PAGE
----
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as described in Genesis, is repeated in Chaps. 78 and 79.

In Chap. 80 is the history of Samson with details of an apocryphal character. According to this, Samson married a woman of the Philistines, and so transgressed the Will of God. The Philistines made him act the buffoon, and in revenge he pulled the roof down upon them and slew 700,000 of them, and 700,000 more with iron and stone, and wood and the jaw-bone of an ass. When Samson died he left Delilah, the sister of Maksâbâ, wife of Ḳwôlâsôn, King of the Philistines, with child. After Samson had slain Ḳwôlâsôn the two sisters lived together, and in due course each brought forth a man child. The boys grew up together, and their mothers dressed them in rich apparel, and hung chains round their necks, and gave them daggers to wear. One day Akamḥêl, Samson's son, asked his mother why he was not reigning over the city, and told her that he intended to reign over Philistia. A little time later the two boys were eating with their mothers, and Akamḥêl took from the dish a piece of meat as large as his two hands, and began to eat it. Ṭebrêlês, the son of Maksâbâ, snatched a piece of the meat from him, whereupon Akamḥêl drew his dagger and cut off the head of Ṭebrêlês, which fell into the dish. Delilah seized the sword from the body of Ṭebrêlês and tried to kill Akamḥêl, but he hid behind a pillar and in turn tried to kill her. When Maksâbâ strove to pacify him he turned on the two women like a wild bear and drove them from the apartment. Before she left Maksâbâ gave him purple cloths from her couch, and promised him the throne of Philistia, and that evening Akamḥêl took possession of it and was acclaimed king. In Chaps. 82 and 83 the well-known story of Abraham's visit to Egypt with Sarah is told, and a description of Ishmael's kingdom is added.

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Isaac's narrative now returns to Menyelek. He and his company and Zion travelled from Jerusalem to Waḳêrô in one day, and he sent messengers to Mâkĕdâ, his mother, to announce their arrival (Chap. 84). In due course he arrived at Dabra Mâkĕdâ (Axum?), the seat of his mother's Government, where the Queen was waiting to receive him. He pitched his tent in the plain at the foot of the mountain, and 32,000 stalled oxen and bulls were killed and a great feast was made. Seven hundred swordsmen were appointed to watch over Zion (Chap. 85), and the Queen and all her people rejoiced. On the third day Mâkĕdâ abdicated in favour of her son Menyelek, and she handed over to him 17,700 fine horses and 7,700 mares, 1,700 mules, robes of honour, and a large quantity of gold and silver (Chap. 86). Further, she made the nobles swear that henceforth no woman should rule over Ethiopia (Chap. 87), and that only the male offspring of her son David should be kings of that country. At the coming of Zion to Ethiopia the people cast away their idols, and abandoned divination, and sorcery, and magic, and omens, and repented with tears, and adopted the religion of the Hebrews. Menyelek swore to render obedience to his mother, and Azaryas was to be high priest and Almeyas Keeper of Zion, the Ark of the Covenant. Menyelek then related to Mâkĕdâ the story of his anointing by Zadok in Jerusalem, and when she heard it she admonished him to observe the Will of God, and to put his trust in Zion; and she called upon Azaryas and Almeyas to help him to follow the path of righteousness (Chap. 88). She then addressed a long speech to her nobles (Chap. 89) and the new Israelites, and prayed to God for wisdom and understanding. Her prayer was followed by an edict ordering every man to forsake the religion and manners and customs which he had formerly observed, and to adopt the new religion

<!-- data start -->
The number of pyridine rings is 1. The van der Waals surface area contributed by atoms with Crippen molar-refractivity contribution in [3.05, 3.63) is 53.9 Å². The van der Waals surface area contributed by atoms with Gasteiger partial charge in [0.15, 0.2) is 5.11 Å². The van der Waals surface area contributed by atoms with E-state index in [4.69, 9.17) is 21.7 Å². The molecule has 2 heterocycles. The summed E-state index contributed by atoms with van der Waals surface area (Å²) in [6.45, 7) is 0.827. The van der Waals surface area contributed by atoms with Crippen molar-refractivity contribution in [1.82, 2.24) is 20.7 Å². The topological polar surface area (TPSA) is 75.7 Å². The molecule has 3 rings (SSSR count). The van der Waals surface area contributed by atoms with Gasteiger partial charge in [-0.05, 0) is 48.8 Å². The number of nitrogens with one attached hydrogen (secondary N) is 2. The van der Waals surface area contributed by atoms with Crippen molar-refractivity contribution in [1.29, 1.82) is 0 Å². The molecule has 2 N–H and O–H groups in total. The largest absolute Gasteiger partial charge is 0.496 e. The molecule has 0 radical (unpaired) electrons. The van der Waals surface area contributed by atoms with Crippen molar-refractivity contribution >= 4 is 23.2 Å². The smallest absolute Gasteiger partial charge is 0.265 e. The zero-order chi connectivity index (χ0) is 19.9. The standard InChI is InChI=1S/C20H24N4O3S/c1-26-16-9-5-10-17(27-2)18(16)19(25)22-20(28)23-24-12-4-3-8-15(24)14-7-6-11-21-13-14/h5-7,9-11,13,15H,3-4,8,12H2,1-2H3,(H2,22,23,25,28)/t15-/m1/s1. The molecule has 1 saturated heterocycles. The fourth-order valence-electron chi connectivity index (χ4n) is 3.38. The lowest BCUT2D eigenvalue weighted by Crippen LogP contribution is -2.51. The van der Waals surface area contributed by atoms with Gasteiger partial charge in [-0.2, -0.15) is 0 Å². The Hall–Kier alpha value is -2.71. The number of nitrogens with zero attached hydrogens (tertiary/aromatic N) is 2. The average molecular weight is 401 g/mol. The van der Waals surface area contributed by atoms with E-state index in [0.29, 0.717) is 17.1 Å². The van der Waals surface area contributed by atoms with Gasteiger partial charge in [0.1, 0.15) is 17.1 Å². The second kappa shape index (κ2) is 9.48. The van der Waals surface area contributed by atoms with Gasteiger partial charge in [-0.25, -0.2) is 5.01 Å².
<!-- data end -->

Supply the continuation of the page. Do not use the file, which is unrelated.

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under penalty of the confiscation of his property and separation from his wife and children. In Chaps. 90 and 91, Azaryas makes an address to Mâkĕdâ and praises her for her wisdom. He compares favourably the country of Ethiopia with Judah, and says that, although the Ethiopians are black of face, nothing can do them any harm provided that God lighted their hearts. He then proclaims a number of laws, derived for the most part from the Pentateuch, and appends a list of clean and unclean animals. Curiously enough, a short paragraph is devoted to the explanation of the Queen's name Mâkĕdâ (page 161). When Azaryas had finished his exhortations he made preparations to "renew the Kingdom of David," King of Israel, in Ethiopia (Chap. 92), And with the blowing of the Jubilee trumpets and music and singing and dancing and games of all kinds, Menyelek, or David II, was formally proclaimed King of Ethiopia. The boundaries of his kingdom are carefully described. After the three months that followed the proclamation of Menyelek's sovereignty, the Law of the Kingdom and the Creed of the Ethiopians was written, presumably upon skins, and deposited in the Ark of the Covenant as a "memorial for the later days" (Chap. 93). Isaac says that the belief of the Kings of Rômê (Rûmî) and that of the Kings of Ethiopia was identical for 130 years, but that after that period the former corrupted the Faith of Christ by introducing into it the heresies of Nestorius, Arius and others.